How to Pick the Biggest March Madness Upsets

How to Pick the Biggest March Madness Upsets

Building the kind of bracket that will compete for the cash in a March Madness bracket contest means finding the key NCAA Tournament upsets.

Just having the top seed advance in every game won’t get it done. After all, all four No. 1 seeds have only made the Final Four together once in NCAA Tournament history. You’ve got to identify which top seeds are destined for a fall and which higher seeds are primed to make that improbable yet inevitable run.

Finding out where this year’s biggest upsets will be is more than half the March Madness betting battle. A quick dive into NCAA Men’s Basketball Tournament history will surely reveal where these upsets are most likely to be found.

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How to pick first round upsets

You would think there would be a higher likelihood of more upsets in the First Round of the NCAA Tournament with the sheer number of games played. A look at the historical data for each matchup tells a bit of a different story.

You can leave the No. 8 vs. No. 9 (69-71) and No. 7 vs. No. 10 (85-52) games out of this discussion, as wins by No. 8 and No. 10 seeds can’t be considered big upsets. Plus, as you can see from the historical records in parentheses, they win close to 50% and 40% of the time respectively.

You should also ignore the No. 1 vs. No. 16 (139-1) and No. 2 vs. No. 15 (132-8) when looking for upsets to slot into your bracket. It’s not that these can’t be considered big upsets when they happen, it’s just that they are so unlikely to happen at all.

In 2018, UMBC beat Virginia, becoming the first and only No. 16 seed in history to win a first-round game. As you can see from the historical records in parentheses, that means No. 1 seeds enjoy a 99.29% First-Round winning percentage.

Plus, with only eight First-Round losses in NCAA Tournament history, No. 2 seeds enjoy an almost-as-healthy 94.29% First-Round winning percentage.

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Start looking for first round upsets here

While the chances of the No. 3 vs. No. 14 (119-21) and No. 4 vs. No. 13 (111-28) games producing an upset are greater, the lower seed still wins close to 85% and 80% of the time respectively. However, this is where you’ll want to start taking a closer look at the teams involved. A 15 to 20% winning percentage is palpable and a hot-playing No. 13 or No. 14 seed that matches up well with the No. 3 or No. 4 seed they’re playing could produce the upset you’re looking for.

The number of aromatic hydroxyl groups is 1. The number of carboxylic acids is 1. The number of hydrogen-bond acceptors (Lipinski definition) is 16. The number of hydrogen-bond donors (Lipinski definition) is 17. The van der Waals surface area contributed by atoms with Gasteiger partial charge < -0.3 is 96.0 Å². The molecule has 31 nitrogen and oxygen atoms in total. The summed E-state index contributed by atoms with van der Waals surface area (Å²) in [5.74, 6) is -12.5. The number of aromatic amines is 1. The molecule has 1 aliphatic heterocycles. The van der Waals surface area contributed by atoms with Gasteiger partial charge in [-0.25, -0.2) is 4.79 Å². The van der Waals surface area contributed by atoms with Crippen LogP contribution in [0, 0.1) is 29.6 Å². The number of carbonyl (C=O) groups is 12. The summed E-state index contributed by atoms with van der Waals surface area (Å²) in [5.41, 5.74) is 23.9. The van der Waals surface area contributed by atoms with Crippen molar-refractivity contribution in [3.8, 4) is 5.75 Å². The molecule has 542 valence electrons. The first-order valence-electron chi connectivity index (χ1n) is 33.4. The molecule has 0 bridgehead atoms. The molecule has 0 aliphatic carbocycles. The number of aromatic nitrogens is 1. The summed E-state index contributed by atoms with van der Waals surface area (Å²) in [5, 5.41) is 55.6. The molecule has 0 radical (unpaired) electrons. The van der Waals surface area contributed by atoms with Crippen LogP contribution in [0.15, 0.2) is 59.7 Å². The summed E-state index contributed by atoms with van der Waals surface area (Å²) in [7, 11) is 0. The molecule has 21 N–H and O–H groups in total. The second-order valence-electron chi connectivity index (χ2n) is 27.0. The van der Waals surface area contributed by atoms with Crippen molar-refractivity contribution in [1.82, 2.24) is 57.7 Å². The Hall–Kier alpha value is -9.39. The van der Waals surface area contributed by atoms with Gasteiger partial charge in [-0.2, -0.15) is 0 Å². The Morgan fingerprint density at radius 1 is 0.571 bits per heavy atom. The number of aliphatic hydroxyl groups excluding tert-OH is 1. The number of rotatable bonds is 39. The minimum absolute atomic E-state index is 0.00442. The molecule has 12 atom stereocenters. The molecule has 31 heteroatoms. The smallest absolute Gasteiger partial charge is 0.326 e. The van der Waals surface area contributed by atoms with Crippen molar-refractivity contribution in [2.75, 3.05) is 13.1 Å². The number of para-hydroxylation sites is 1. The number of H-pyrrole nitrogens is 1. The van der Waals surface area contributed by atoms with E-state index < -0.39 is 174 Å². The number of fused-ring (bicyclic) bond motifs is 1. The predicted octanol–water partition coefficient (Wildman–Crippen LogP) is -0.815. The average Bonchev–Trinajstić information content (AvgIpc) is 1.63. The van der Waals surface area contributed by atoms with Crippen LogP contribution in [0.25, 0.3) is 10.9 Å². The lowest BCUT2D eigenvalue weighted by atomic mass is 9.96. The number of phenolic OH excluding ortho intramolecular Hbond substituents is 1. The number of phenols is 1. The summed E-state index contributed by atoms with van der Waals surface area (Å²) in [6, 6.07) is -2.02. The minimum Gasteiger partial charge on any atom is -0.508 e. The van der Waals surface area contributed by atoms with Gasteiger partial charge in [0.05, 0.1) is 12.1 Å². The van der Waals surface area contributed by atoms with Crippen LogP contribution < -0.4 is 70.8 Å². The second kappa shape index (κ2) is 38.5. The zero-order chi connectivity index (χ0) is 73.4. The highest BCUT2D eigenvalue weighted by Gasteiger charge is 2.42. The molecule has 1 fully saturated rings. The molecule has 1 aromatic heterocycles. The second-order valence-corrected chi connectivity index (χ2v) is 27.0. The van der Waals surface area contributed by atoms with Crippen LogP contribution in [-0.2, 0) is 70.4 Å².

After that, there’s a huge drop off in the lower seeded team’s winning percentage and you have discovered the two First Round matchups that historically produce more upsets than any others. In fact, the No. 5 vs. No. 12 (90-47) and No. 6 vs. No. 11 (88-51) games are where you should begin looking for upsets in the first place. That’s because, as the records show, the lower seed wins less than 65% of the time in each matchup.

How to pick second round upsets

No. 1 seeds still enjoy a healthy 86% winning percentage in the Second Round of the NCAA Men’s Division I Basketball Tournament. However, there’s a significant drop off in winning percentage for the other top seeds, suggesting the Second Round is where you should look for more big NCAA March Madness upsets, like the No. 2 and No. 3 seeds falling.

We can leave the No. 4 and No. 5 seeds out of this discussion because they are most likely to meet in the Second Round, and a win by either is not considered an upset.

In the meantime, historical NCAA Tournament data shows us No. 2 seeds are just 89-43 all-time in the Second Round. That’s a very beatable 67% winning percentage.

Twos and threes will fall

No. 2 seeds that advance to the Second Round play the winner of the No. 7 vs. No. 10 First Round game.

  • A #7 seed has beaten a #2 seed 25 times.
  • A #10 seed has beaten a #2 seed 18 times.

That’s a total of 43 Second Round losses for No. 2 seeds in the 35 NCAA Tournaments since 1985 when the field was expanded to 64 teams. That’s an average of 1.2 Second Round losses for No. 2 seeds per year.

No. 3 seeds are just 74-45 all-time in the Second Round for an even-more-beatable 62% winning percentage. No. 3 seeds that advance to the Second Round play the winner of the No. 6 vs. No. 11 First Round game.

  • A #6 seed has beaten a #3 seed 28 times.